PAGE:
ance delivery of application data and services with gigabit mapping must be performed vertically in the protocol stack andthroughput within the home. In section II, we provide an over- horizontally via the whole path. Legacy devices should retainview of related work to highlight the innovation associated their original performance. At the same time, the architecturewith the introduction of the Inter-MAC. Section III addresses must deal with a hybrid wireless/wired meshed multi-hop net-the requirements which have been investigated carefully. Based work topology and assert the interoperability of accesson that, section IV introduces the Inter-MAC architecture. technologies. The Inter-MAC must allow for secure multi-hopAfterwards, section V describes the interaction between the data transmissions in the meshed HAN. A light-weightrelated Inter-MAC components. An extract of our simulation convergence layer must make the heterogeneity transparent toresults is presented in section VI to demonstrate a proof of our higher layers. Compatibility to standard network protocolsconcept. Eventually, section VII concludes the paper explain- must be assured by providing a single IP address for all accessing our next steps towards a practical implementation. technology interfaces. End-to-end security should be provided within the HAN. Neighbour authentication asserts that only II. RELATED WORK trusted devices become a part of the HAN. A convergence layer has been adopted in  in the context The path selection algorithm should be based on anof heterogeneous wireless networks. It has been located above technology independent metric which requires translatingthe IP layer and guarantees quality of service, network selec- specific link metrics to a generic metric. It has to reacttion, hand-over and mobility management. In the context of autonomously to changes of the network state including userdelay tolerant networking, a convergence layer has been mobility. Therefore, the available links have to be monitoredadopted in the transport layer for satellite communications . and controlled. If paths have to be adjusted, the handoverRegarding home networks, there has been an approach to between paths should be seamless. The architecture shouldfacilitate convergence for a combined IEEE 802.15.4 and consider standardization efforts in this field, e.g. IEEE 802.21.power line communication (PLC) network . Unfortunately, Besides, it should be possible to improve network coveragethis approach does not present any possibility to be extended to using Inter-MAC standalone relays.other promising home networking technologies, such as WiFi, The architecture must allow integration of emerging accessUWB or 60 GHz radio communication. Another convergence technologies and must be capable to be realized in hardware,layer located below the transport layer appeared in , where a software, or both. Furthermore, it should be able to addresstechnology neutral admission control procedure for core and different scenarios with 20 - 50 nodes with mobility andaccess networks is presented. changing link qualities. Moreover, the IEEE has recently released the standardIEEE 802.21  which defines mechanisms for media IV. INTER-MAC ARCHITECTUREindependent handovers among different transmission technolo-gies. It provides a framework that allows higher-layer entities In this section the architecture of the Inter-MAC is derivedto interact with lower layers in order to provide session which can be divided into the following three planes:continuity without dealing with the particularities of each • Data plane is responsible for transferring the datatechnology. According to the authors’ view, IEEE 802.21 is packets. It decides what to do with packets arriving at amainly designed for link maintenance and session continuity device. The received packets are arranged into an out-for multi-technology enabled mobile devices. Consequently, it put queue according to their priority and the filteringis not applicable for heterogeneous meshed home networks. rules. For this reason, we designed a technology-independent • Control plane performs short-term actions which allowconvergence layer operating below layer 3 interfacing with a device to decide what to do with incoming packets.heterogeneous home networking technologies. The main focus The higher layer application protocol requests are han-of the Inter-MAC is to find a path through the network which is dled and a path to the destination with the appropriateable to provide gigabit services with an appropriate level of QoS requirements will be established if possible.QoS. Furthermore it deals with monitoring and link setup and teardown. III. INTER-MAC REQUIREMENTS • Management plane is concerned with long-term ac- tions which describe the behaviour of the device itself The Inter-MAC architecture provides a feasible solution to which is defined through policies. Further details of thea set of requirements. It must support the QoS required by management plane are out of scope of this paper.innovative Gbit-services. QoS guarantees must be provided ona flow-by-flow basis independent of the access technologiesinvolved. Therefore, path selection and admission control must A. Data planebe provided. Due to the heterogeneity of QoS related link layer The data plane consists of the following engines, pleaseparameters, these must be mapped to generic ones. The refer to Figure 1:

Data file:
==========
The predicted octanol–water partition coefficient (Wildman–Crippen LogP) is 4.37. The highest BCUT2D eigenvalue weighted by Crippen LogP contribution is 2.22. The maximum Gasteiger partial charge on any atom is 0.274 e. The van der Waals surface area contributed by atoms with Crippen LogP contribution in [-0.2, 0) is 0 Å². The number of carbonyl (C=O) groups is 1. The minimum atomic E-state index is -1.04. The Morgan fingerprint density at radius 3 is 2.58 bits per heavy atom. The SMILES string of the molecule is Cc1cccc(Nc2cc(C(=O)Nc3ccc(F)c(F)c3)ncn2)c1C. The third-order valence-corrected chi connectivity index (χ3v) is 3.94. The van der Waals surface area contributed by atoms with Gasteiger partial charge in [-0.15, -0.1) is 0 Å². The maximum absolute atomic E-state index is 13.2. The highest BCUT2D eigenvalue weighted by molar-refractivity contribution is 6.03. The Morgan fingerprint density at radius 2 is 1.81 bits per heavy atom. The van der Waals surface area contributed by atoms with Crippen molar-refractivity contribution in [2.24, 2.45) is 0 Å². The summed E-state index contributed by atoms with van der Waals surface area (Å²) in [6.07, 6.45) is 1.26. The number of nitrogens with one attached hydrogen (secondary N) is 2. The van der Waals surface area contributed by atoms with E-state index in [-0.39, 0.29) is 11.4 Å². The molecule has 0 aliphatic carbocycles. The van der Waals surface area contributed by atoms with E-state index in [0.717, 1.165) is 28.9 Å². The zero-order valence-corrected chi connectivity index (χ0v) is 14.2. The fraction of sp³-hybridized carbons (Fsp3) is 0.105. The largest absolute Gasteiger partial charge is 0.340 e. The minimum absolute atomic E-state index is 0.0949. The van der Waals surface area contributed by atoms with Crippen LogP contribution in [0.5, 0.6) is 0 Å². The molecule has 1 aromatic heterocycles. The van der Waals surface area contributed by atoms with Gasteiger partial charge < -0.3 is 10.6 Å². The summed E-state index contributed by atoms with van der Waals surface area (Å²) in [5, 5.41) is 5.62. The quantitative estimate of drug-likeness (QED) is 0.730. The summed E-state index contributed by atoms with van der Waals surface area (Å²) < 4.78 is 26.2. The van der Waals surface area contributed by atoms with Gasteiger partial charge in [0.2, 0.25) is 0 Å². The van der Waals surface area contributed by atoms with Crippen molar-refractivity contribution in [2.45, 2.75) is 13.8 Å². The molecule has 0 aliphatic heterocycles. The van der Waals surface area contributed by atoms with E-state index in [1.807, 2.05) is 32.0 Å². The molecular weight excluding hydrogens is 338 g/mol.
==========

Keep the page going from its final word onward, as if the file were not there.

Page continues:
Management plane (located behind Data and Control plane) Control plane Data plane Figure 1. Inter-MAC architecture • Forwarding Engine is responsible for sending and re- • Path Selection Engine exchanges control traffic with ceiving packets. It uses the Forwarding Table which Path Selection Engines of other nodes in order to deter- indicates which flow shall be sent via which technol- mine the network topology and to maintain paths. The ogy-dependent MAC (T-MAC). The Forwarding Table Path Selection Algorithm calculates an end-to-end path is maintained by the Path Selection Engine which will from source to destination. Path recalculations are trig- be described in section IV-B. gered when link parameters change significantly. The • Encryption Engine is responsible for end-to-end Path Selection Table contains existing paths. encryption of Inter-MAC packets. Encryption and de- • Monitoring Engine retrieves recent link parameters. cryption of packets is only needed at source and This information is locally stored in the Information destination. Thus, no encryption/decryption at in- Base and is used as link metrics for the path selection termediate nodes is required. as well as indication if paths need to be recalculated • Neighbour Authentication ensures that a received and re-established. packet is from a legitimate member of the network. • Link Setup/Teardown Engine discovers, prepares and This reduces the risk of carrying illegitimate traffic. It makes links available which can be used for path setup. is an optional functionality. • Inter-MAC Adapter translates T-MAC parameters into The Forwarding Engine is encapsulated in the Encryption technology-independent Inter-MAC parameters. EachEngine which provides basic security primitives to ensure se- T-MAC needs a specific Inter-MAC Adapter.crecy of the data flows and data integrity. A detailed descrip-tion of security issues is provided in . V. INTER-MAC COMPONENTS INTERACTION In order to show how the various parts of the system fit to-B. Control plane gether, the actions undertaken are described step by step The control plane is subdivided into several components: according to Figure 1. • QoS Engine consists of two sub-engines. 1) The Inter-MAC adapters extract T-MAC parameters and translate them into technology- - QoS Mapper collects the QoS requirements independent notation to make them comparable. from the application. These are mapped to the Inter-MAC QoS classes respectively. 2) These parameters are transferred to the Monitoring Engine and stored in the Information Base. - Admission Control determines whether a cer- tain flow can be admitted based on a prede- fined policy and the current load.